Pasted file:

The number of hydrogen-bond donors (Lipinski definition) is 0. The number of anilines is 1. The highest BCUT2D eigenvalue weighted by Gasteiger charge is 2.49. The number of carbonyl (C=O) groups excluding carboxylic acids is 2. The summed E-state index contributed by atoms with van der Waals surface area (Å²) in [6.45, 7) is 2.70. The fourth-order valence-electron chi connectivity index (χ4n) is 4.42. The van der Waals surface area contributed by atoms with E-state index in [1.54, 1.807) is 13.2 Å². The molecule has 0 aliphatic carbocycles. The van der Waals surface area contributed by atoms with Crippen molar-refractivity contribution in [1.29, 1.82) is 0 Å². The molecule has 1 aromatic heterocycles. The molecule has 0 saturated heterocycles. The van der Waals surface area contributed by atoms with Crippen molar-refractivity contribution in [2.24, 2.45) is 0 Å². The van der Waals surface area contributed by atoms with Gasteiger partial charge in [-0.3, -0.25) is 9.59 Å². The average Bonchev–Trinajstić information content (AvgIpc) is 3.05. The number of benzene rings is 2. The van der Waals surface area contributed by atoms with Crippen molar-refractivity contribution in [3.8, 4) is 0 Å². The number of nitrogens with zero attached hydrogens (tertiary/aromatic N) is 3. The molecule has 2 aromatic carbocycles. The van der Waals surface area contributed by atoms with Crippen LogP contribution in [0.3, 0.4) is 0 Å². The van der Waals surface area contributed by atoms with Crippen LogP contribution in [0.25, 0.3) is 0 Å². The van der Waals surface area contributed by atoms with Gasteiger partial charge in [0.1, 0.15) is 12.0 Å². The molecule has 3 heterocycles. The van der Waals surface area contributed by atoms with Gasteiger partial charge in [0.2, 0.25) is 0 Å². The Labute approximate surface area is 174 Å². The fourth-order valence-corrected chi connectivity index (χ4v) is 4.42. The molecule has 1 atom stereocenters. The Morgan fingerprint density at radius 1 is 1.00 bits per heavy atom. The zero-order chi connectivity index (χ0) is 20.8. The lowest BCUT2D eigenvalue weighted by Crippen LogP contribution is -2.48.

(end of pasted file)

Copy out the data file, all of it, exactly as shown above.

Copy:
The number of hydrogen-bond donors (Lipinski definition) is 0. The number of anilines is 1. The highest BCUT2D eigenvalue weighted by Gasteiger charge is 2.49. The number of carbonyl (C=O) groups excluding carboxylic acids is 2. The summed E-state index contributed by atoms with van der Waals surface area (Å²) in [6.45, 7) is 2.70. The fourth-order valence-electron chi connectivity index (χ4n) is 4.42. The van der Waals surface area contributed by atoms with E-state index in [1.54, 1.807) is 13.2 Å². The molecule has 0 aliphatic carbocycles. The van der Waals surface area contributed by atoms with Crippen molar-refractivity contribution in [1.29, 1.82) is 0 Å². The molecule has 1 aromatic heterocycles. The molecule has 0 saturated heterocycles. The van der Waals surface area contributed by atoms with Crippen molar-refractivity contribution in [2.24, 2.45) is 0 Å². The van der Waals surface area contributed by atoms with Gasteiger partial charge in [-0.3, -0.25) is 9.59 Å². The average Bonchev–Trinajstić information content (AvgIpc) is 3.05. The number of benzene rings is 2. The van der Waals surface area contributed by atoms with Crippen molar-refractivity contribution in [3.8, 4) is 0 Å². The number of nitrogens with zero attached hydrogens (tertiary/aromatic N) is 3. The molecule has 2 aromatic carbocycles. The van der Waals surface area contributed by atoms with Crippen LogP contribution in [0.3, 0.4) is 0 Å². The van der Waals surface area contributed by atoms with Crippen LogP contribution in [0.25, 0.3) is 0 Å². The van der Waals surface area contributed by atoms with Gasteiger partial charge in [0.1, 0.15) is 12.0 Å². The molecule has 3 heterocycles. The van der Waals surface area contributed by atoms with Gasteiger partial charge in [0.2, 0.25) is 0 Å². The Labute approximate surface area is 174 Å². The fourth-order valence-corrected chi connectivity index (χ4v) is 4.42. The molecule has 1 atom stereocenters. The Morgan fingerprint density at radius 1 is 1.00 bits per heavy atom. The zero-order chi connectivity index (χ0) is 20.8. The lowest BCUT2D eigenvalue weighted by Crippen LogP contribution is -2.48.